As for BJ, he has acquitted himself quite well, up to a point, but I still don't care for his party or his likely trajectory.


Anonymous said...

Boris under pressure on lockdown.

Is it the case that Macron lectured him on the science of isolation, something that experts (not the Dom/Brexit/Gove kind) have advised on?

Perhaps Boris is delaying the inevitable so that he can paint his as a sovreign decision. There again, this might be a case of the UK working to higher standards than the EU.

Anonymous said...

JPM said @ 10:05

'Trouble is, they still do, and whether it's Bolsonaro, Trump, Johnson, Orban or whomever..'

I'll let the figures do the talking:

40-70 million killed. China under Chairman Mao. Single Party Socialism. 1958-61 "The Great Leap Forward".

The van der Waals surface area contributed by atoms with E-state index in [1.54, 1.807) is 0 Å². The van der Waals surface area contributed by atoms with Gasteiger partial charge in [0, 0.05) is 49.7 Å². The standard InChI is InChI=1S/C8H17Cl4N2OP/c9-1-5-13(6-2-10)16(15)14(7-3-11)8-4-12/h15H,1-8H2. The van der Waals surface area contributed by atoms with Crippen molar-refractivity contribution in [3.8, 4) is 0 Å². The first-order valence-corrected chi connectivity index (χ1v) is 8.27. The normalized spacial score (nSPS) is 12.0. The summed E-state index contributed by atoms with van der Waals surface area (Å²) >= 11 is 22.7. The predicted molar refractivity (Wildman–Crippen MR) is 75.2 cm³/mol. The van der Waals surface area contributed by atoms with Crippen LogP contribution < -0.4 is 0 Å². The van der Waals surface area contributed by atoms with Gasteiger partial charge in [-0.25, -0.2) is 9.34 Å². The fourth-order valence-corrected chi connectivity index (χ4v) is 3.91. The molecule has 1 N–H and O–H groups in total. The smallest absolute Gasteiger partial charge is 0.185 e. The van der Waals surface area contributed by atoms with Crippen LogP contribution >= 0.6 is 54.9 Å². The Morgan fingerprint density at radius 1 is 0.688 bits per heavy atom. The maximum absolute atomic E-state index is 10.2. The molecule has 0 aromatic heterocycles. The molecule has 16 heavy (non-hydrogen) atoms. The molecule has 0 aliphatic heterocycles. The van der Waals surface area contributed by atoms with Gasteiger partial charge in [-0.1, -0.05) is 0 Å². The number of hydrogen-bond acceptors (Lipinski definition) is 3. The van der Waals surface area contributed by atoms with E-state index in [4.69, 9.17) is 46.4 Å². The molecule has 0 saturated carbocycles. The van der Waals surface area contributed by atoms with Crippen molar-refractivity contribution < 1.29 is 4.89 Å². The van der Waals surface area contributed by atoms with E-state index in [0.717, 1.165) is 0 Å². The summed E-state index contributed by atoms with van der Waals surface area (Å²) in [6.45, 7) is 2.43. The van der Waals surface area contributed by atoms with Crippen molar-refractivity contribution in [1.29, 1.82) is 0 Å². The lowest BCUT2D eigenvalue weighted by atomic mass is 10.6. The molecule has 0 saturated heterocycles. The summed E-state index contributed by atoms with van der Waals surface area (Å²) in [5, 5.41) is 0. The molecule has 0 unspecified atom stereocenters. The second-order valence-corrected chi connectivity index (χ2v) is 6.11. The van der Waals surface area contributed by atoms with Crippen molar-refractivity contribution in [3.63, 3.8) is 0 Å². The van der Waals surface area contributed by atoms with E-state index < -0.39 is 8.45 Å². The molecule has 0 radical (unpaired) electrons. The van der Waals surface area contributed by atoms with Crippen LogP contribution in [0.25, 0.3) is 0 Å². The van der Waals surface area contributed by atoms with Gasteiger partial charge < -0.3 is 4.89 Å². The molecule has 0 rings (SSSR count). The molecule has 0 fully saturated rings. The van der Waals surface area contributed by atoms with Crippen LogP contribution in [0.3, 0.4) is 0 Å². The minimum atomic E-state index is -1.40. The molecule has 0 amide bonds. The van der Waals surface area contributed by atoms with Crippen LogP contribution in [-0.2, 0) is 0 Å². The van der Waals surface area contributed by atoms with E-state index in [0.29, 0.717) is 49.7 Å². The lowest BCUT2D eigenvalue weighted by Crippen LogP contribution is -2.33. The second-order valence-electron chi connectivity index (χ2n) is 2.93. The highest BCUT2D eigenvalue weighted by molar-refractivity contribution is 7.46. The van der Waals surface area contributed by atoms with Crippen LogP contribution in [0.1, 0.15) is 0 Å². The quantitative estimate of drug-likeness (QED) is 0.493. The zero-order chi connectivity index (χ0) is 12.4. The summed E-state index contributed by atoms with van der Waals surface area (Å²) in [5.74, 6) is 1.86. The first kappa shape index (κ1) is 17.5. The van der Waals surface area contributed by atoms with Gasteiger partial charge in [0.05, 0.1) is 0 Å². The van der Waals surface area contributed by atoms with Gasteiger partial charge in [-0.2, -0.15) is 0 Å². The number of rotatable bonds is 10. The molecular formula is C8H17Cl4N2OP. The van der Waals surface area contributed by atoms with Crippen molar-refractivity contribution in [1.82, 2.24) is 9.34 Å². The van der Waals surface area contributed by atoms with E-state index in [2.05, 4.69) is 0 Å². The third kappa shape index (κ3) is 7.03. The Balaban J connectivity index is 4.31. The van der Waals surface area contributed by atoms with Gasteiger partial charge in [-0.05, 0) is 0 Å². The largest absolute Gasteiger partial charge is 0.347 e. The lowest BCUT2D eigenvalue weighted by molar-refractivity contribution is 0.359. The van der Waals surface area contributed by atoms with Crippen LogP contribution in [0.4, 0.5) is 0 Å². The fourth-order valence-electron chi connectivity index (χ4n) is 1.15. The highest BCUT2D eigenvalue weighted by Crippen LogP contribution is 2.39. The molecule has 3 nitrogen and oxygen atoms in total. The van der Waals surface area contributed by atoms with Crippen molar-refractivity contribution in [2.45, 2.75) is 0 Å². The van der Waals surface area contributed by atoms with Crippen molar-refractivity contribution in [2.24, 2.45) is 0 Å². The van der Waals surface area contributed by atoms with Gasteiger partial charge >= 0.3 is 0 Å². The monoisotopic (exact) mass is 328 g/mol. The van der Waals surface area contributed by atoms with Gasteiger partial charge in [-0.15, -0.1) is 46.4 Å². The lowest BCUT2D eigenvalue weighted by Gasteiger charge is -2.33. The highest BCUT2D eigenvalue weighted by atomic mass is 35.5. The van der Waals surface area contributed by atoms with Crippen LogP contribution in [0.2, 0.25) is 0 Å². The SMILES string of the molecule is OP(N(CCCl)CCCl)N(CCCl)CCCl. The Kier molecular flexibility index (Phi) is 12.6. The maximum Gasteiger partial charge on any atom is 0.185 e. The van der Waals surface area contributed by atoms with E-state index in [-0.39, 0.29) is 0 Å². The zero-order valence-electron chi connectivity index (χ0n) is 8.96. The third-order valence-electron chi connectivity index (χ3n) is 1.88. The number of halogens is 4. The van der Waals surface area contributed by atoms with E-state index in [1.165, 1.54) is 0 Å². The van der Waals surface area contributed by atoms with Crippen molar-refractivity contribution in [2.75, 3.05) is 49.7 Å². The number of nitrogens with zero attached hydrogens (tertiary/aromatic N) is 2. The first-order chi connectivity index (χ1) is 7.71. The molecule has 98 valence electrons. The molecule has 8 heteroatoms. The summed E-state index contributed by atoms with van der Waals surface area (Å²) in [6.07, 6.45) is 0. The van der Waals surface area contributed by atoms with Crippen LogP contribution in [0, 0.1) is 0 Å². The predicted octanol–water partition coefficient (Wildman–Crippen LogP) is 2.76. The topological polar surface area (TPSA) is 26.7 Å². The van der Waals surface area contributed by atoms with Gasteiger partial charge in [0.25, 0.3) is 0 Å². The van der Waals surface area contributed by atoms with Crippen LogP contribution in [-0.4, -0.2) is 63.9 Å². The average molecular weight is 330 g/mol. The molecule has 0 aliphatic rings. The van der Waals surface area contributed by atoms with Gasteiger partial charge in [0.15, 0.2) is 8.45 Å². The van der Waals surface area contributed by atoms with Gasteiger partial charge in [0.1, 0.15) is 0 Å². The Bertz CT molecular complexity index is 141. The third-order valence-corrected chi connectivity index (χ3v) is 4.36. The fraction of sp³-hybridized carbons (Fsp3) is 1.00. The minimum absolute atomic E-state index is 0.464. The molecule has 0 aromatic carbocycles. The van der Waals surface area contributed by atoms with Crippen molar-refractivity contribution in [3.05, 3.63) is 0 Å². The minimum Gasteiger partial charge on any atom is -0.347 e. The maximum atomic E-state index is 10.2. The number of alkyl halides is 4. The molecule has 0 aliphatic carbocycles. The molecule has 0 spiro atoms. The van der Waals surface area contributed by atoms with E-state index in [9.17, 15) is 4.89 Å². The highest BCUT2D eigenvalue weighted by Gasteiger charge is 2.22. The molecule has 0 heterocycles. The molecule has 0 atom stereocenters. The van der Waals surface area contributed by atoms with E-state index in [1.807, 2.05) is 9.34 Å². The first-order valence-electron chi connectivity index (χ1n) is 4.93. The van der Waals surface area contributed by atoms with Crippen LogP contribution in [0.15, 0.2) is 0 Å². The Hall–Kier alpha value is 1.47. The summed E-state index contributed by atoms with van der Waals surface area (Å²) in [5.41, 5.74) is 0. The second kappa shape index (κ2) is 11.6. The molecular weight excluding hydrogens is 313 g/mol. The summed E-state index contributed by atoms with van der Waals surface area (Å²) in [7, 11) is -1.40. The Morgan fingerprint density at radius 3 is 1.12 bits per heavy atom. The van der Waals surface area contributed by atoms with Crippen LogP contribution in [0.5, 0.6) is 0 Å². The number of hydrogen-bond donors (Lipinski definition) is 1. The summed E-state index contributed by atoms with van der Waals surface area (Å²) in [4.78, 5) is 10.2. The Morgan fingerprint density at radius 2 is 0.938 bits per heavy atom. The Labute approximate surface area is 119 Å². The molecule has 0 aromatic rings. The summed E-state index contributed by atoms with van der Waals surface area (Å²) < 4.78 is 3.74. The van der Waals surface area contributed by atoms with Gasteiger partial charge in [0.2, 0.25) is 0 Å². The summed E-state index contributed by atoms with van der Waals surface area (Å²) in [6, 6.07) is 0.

20 million killed. USSR under Joseph "socialism in one country" Stalin. 1936-52 “The Great Purge”.

40 million killed. USSR under all other leaders.

4 million killed. Cambodia under Pol Pot. Communist. 1975-79.

1.6 million murdered; 4 million killed in hard labor. North Korea under Kim Il Sung. Independent socialist State.

1.15 million killed. Yugoslavia under Josip "socialist federation President" Tito. 1945-65.

1 million total killed. Ethiopia under Menghistu. Communist. 1975-1978 "The Red Terror".

1 million killed. Indonesia under Suharto. Communist. 1966.

1 million killed from genocide; this does not include war casualties. Afghanistan under Brezhnev. Communist. 1979 – 1981.

800,000 killed. Rwanda under Jean Kambanda. 1994. Socialist.

It is because socialism, as a system, is based upon using force against your fellow citizen that it also so happens the worst atrocities visited upon citizens by their own governments have been inflicted by socialist governments.


Liberista said...